The tour books I had read beforehand suggested buying tickets in advance to avoid long lines. How long can the lines be on New Year’s Eve, I thought to myself. Apparently very…
Long. Like, an hour and a half long, as I described in this post. Waiting sucks, but waiting in 30°F weather is nothing short of terrible.
|I'm smiling through the pain, but Frank is not|
So, first thing you need to know about the Anne Frank House…
Book tickets in advance
|Frank is glad to have something to focus|
on besides the freezing cold
Which brings me to the second thing you need to know…
The brochure is exactly like the actual museum
Same quotes, same pictures. Sure, the museum has a few more things, but not many. For example, the brochure details some of the pictures of celebrities you’ll find on the wall in Anne’s room. When you see Anne’s room, you see the pictures from the brochure, and a few others. And you see the exact same quotes from the brochure.
Still, even though the brochure explains much of the house, you should still be prepared for the third point about the Anne Frank House…
It is very, very crowded
The house is not big, although it is bigger than you expect, with five rooms:
· A bedroom for Anne and Mr. Dussel
· A bedroom for Anne’s mother, father, and sister
· A bedroom for Mr. and Mrs. van Pels (also the living room and kitchen)
· The attic, where Peter van Pels slept and food was kept
· The bathroom
So it takes awhile to move hundreds and thousands of visitors through. But, even with crowds, you’ll be surprised how long it takes to move through the house because…
There’s not actually anything in the Anne Frank House
The rooms are mostly empty. It’s a poignant statement that Anne Frank’s father insisted on leaving because when the Gestapo discovered the Frank family and the others in hiding, they cleared the secret location out. So, when Otto Frank came home, the only one alive from the secret annex, he basically said, “Keep the house the way the Gestapo left it.” It makes sense, and it hits home about the way the Jewish people were treated during this time. There are pictures in the rooms depicting a recreation of how the rooms did look at the time.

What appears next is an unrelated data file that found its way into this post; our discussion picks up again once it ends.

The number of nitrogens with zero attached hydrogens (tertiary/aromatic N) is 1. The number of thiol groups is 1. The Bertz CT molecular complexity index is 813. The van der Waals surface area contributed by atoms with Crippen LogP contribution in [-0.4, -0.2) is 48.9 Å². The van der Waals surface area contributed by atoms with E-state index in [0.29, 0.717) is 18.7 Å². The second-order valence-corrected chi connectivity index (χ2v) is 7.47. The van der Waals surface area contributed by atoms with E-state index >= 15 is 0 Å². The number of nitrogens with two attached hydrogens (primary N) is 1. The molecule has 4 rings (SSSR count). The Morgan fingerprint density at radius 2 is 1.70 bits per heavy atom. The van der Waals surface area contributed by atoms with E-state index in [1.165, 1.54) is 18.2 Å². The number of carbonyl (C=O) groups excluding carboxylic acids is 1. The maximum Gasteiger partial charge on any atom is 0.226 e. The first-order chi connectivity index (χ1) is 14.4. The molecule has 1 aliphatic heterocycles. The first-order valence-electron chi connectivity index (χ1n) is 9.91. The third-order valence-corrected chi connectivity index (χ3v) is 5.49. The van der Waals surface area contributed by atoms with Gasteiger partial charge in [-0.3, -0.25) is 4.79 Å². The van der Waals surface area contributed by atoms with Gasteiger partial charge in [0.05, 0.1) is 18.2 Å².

|Postcard from the museum. Photo by: Allard Bovenberg|
You cannot take pictures in the Anne Frank House
Which, I get, I totally do. Except, you can take pictures of 3,000-year-old things in Rome, but you can’t take pictures of 80-year-old things here. Most of the objects in the Anne Frank House are paper-based, so I’m sure a flash would ruin that. Maybe they could have said “no flash photography?”
Many of the objects are not explained
I took that picture in one of the last rooms of the house, not a room where Anne Frank and the others hid, but still a room you walk through. It showcased all eight people who lived in the house, explained what happened to them in the end, and showed a memento from their life. Except, I wasn’t sure what exactly the memento meant. It certainly looked old and interesting, it would have been nice to know. So you may have to do some pre- or post-research on what you will find inside the house.
The history of Anne Frank, and the rest of the Jewish people who faced persecution, is extremely important to remember. I admire her, the seven people she lived with, and the other six million Jews who faced this travesty. But be prepared to be a bit surprised at your experience and the time it takes to get into the house (about an hour) and go through it (about an hour). If you don’t have two hours, check out the 3-D tour online.